If there is one regular observation when it comes to the Junior SX´s then it involves the bikes’ sheer strength and power. They really are READY TO RACE. Perhaps they are slightly overwhelming for the total beginner who has missed the 50 or 65 stages. “We have a restriction kit for the KTM 50 SX MINI and this works pretty well but the bikes are race-orientated and even the KTM 50 SX is quite powerful but it is difficult to find that balance between racing and slower riding with such a small engine,” Edlinger admits.
It is at this stage where KTM’s next project for the little SX´s comes to the fore. “The kit works well … but to be honest with the KTM SX-E 5 we’ll solve that problem and we can make different engine settings quite easily,” Edlinger says.
Flick the Switch
KTM have dabbled with e-mobility before. The Freeride concept for Enduro and Street have been explored and represented a benchmark of more than a decade of R&D and heavy investment. CEO of the KTM AG, Stefan Pierer, also underlined how important e-bikes will be to next generations of the company in a press presentation for the latest KTM FREERIDE E-XC model at the end of 2017. It was in October of the same year that KTM first talked about the KTM SX-E 5 and with a tentative date of 2020 for the technology to sit alongside the KTM 50 SX. The EICMA show pushed that date much closer to the present with the fetching 5kW low voltage battery powered already in finished form.
The motivation with the KTM SX-E 5 is not only to explore alternative power. It is a significant first rung on the ladder for motorcycle riders and KTM customers generally. “[This] is a great way to get more kids on two-wheels,” says Sauer. “This bike will be super-user friendly. Our 50s currently are almost race bikes and for beginners they are too strong. With electric you can make any type of power or power-delivery that is much more controllable. This will open the field and for the minicycles I’m confident that 50 is just the start.”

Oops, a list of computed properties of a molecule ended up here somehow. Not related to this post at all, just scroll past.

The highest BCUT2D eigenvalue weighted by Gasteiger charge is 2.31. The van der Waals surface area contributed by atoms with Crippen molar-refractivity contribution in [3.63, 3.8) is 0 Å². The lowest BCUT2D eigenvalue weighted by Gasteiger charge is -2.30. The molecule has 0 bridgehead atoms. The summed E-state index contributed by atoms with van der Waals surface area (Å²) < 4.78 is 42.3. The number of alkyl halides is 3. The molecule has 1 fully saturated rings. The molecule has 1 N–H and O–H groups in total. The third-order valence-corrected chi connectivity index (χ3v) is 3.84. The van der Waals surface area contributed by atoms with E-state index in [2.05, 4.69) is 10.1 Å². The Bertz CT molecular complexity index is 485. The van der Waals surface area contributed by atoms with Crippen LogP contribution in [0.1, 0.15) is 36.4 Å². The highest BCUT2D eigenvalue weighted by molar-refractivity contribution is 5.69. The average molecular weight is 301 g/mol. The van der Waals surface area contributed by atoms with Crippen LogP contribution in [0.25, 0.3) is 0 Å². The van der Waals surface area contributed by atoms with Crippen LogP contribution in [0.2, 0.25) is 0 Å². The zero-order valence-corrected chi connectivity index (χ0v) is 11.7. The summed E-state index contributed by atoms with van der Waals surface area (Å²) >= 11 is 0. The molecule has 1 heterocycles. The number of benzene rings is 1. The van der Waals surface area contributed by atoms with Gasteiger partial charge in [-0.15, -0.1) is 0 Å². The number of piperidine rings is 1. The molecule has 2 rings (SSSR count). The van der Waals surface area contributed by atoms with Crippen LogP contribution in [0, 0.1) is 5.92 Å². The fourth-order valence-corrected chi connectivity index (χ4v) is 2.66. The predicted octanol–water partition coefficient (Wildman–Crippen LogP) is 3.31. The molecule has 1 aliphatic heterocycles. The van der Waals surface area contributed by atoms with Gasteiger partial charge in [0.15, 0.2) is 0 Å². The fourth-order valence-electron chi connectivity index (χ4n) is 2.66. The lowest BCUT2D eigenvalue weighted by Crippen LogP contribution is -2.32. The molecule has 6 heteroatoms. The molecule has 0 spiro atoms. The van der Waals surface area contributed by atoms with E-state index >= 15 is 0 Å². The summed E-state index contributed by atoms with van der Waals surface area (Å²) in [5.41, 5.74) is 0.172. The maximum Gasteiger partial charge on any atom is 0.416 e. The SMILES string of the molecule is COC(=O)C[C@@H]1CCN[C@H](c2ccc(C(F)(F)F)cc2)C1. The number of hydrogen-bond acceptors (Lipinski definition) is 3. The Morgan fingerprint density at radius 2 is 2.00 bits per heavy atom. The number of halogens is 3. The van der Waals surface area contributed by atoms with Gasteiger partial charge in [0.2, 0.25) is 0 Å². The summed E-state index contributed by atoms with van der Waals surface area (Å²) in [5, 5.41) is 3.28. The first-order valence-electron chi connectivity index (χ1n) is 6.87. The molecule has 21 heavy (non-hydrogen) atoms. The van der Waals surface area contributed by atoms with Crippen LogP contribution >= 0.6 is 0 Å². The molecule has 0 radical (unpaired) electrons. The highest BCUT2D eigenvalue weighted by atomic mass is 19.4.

“We have quite a bit of experience with electric drive and batteries from the FREERIDE E but for concepts like the KTM SX-E 5 then you need a completely different development even if the department is the same,” he adds on the longer delivery time for what is one of KTM’s simpler but remarkably progressive motorcycles. “From year to year we gain more experience with e-mobility.”
“We are very confident,” says Edlinger by way of an update. The engineer also admits that he’d used his own kids as unofficial test riders for the various stages of evolution! “The performance of the prototype was already on a very satisfying level, even better than what we expected. We worked on different settings for the power delivery but even with the fastest setting we saw that unexperienced kids could handle it well.”
The KTM SX-E 5 also ended up having a few more appealing traits. “We are happy with our plans to make a ‘growing’ system, so you can change the h of the bike; this is a really nice feature and provides a bridge between the mini and the larger wheel SX.”
KTM have worked to keep their Junior offerings as (arguably) the number one choice for kids and parents. KTM SX-E 5 is just an example of how seriously they view this compartment of their motorcycle portfolio.
KTM SX-E 5 MY2020 © KTM
Photos: KTM/R. Schedl | KTM